During the first five minutes of the film, Barry (Willy Adams) stumbles back from the camera and his stomach is bleeding. We do not see the wound inflicted.
Soon after that, Claudette (Debra S. Hayes) moves away from the camera in slow motion; the frame freezes as she screams and the opening credits begin. We do not see her murder.
Running through the woods, Annie falls at the feet of the killer. We see her throat slashed.
Ned (Mark Nelson) follows someone into a cabin. We do not see his murder; however, his body later lies bleeding on the top bunk while Jack and Marcie fool around on the bottom bunk.
Lying in the afterglow, Jack (Kevin Bacon) lights a joint and we see his throat pierced from under the bottom bunk by an arrow.
An arm raises an axe, knocking the hanging light. We do not see her murder, but Marcie (Jeannine Taylor) stumbles back and the axe is stuck in the side of her face. (Later, Alice discovers her body in the back of Mrs. Voorhees's Jeep.)
Brenday (Laurie Bartram) follows the sound of a child crying, "Help me," when the archery field is suddenly lit and she stumbles back toward a target. We do not see her murder as the camera focuses on her open cabin door and we hear her scream. Later, her body crashes through the window of the cabin where Alice is hiding.
Bill (Harry Crosby) examines the generator to learn why it has stopped working. We do not see his murder; however, when Alice later searches for him, she closes the shed door and he's hanging on the other side, throat slashed and arrows sticking out of his eye and neck.
Steve Christy (Peter Brouwer) returns from errands to discover someone standing in the rain. We do not see his murder. Later, his body swings down from a tree branch as Alice runs from Mrs. Voorhees.
I know, I know… the aftermaths of the murders are bloody. In my memory, though, I saw the murders actually happen. That’s my point. Friday the 13th requires its viewers to use their imagination most of the time. As the series continued, and imitators proliferated, the movies became more blatant and graphic.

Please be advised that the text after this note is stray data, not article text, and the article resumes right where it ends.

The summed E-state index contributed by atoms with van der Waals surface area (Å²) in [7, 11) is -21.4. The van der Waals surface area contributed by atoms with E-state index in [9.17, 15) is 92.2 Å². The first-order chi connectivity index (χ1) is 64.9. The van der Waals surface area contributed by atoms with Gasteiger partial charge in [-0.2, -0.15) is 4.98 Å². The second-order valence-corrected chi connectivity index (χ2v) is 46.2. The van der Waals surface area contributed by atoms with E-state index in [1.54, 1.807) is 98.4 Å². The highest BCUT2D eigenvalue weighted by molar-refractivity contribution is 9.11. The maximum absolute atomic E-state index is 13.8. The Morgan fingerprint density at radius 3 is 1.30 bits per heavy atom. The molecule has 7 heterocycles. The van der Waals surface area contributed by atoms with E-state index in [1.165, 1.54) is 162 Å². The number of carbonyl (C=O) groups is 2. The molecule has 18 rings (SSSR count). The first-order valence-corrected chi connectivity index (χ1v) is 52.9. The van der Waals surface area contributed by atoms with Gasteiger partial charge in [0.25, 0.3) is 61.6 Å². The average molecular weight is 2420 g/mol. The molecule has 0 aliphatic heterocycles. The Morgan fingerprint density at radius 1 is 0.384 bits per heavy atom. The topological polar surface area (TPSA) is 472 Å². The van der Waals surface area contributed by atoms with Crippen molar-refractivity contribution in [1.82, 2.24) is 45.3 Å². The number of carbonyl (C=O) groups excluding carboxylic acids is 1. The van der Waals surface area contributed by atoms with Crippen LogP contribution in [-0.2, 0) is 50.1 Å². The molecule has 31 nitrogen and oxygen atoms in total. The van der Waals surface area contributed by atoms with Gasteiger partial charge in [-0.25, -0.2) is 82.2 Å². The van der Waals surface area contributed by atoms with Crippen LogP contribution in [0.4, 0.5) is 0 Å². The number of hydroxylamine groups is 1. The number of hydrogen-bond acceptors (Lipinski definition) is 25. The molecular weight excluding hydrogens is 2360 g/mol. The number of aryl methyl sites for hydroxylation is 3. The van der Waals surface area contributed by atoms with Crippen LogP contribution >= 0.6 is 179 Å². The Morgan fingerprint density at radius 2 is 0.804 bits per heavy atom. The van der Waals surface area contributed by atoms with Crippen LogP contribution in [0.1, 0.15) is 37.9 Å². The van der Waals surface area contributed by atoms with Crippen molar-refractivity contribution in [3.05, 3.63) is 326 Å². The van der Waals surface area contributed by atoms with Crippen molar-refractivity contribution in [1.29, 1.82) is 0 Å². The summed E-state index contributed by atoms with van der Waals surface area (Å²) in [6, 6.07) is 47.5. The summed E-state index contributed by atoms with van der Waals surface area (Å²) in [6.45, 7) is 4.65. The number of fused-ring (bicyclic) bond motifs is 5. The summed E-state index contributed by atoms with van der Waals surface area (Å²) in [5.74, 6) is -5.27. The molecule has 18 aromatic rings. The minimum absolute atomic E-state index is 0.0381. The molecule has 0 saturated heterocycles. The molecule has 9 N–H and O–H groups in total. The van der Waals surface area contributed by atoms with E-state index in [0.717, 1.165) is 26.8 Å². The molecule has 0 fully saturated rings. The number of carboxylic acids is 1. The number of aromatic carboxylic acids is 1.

Another thing I didn’t remember is a repeated trick of the camera used to create false scares. Point of view shots are frequent as we are forced to look through the killer’s eyes without knowing his or her identity. However, there are also POV shots that are from only the camera, not the killer. This keeps us on edge as we think someone’s about to be killed, but then isn’t.
Neither did I remember that, with an exception or two, there’s not much nudity in Friday the 13th. In fact, the boys reveal skin more consistently than the girls. Steve Christy is shirtless while chopping wood, as is Ned when he’s costumed as a native American chief. Bill wears only suspenders on his torso as he paints the dock. Jack wears his shirt open to the belly button.
My final comment regards not something I didn’t remember, but something I can never forget: the infamous final scare as Alice floats peacefully in her canoe on Crystal Lake. Again, maybe it’s because I can’t remember a time that I didn’t know it was coming, but it has never made me jump. For me, it’s a pale imitation of a scene Brian DePalma did better in Carrie.
On the other hand, I did not remember that this isn’t really the final scene. What happens in the hospital afterwards is more frightening and compelling to me with its simple dialogue. Alice asks, “The boy, is he dead, too?” The police officer responds, “Ma’am, we didn’t find any boy.” She then quietly whispers, “Then he’s still there…”
The movie closes on the water of tranquil Crystal Lake. This might have been a better opportunity for the jump scare. Imagine the hideous-looking Jason popping out of the water at this point? Regardless, Friday the 13th ends perfectly as it does. Sure, it allows for a sequel, but it could also be a standalone film, the final scare a product of Alice’s nightmare.
Written by Victor Miller
Directed by Sean S. Cunningham
Starring Betsy Palmer, Adrienne King, Jeannine Taylor, Robbi Morgan, Kevin Bacon, Harry Crosby, Laurie Bartram, Mark Nelson, Peter Brouwer
RT 95 min.
Released May 9, 1980
Home Video Paramount Home Video (Blu-ray)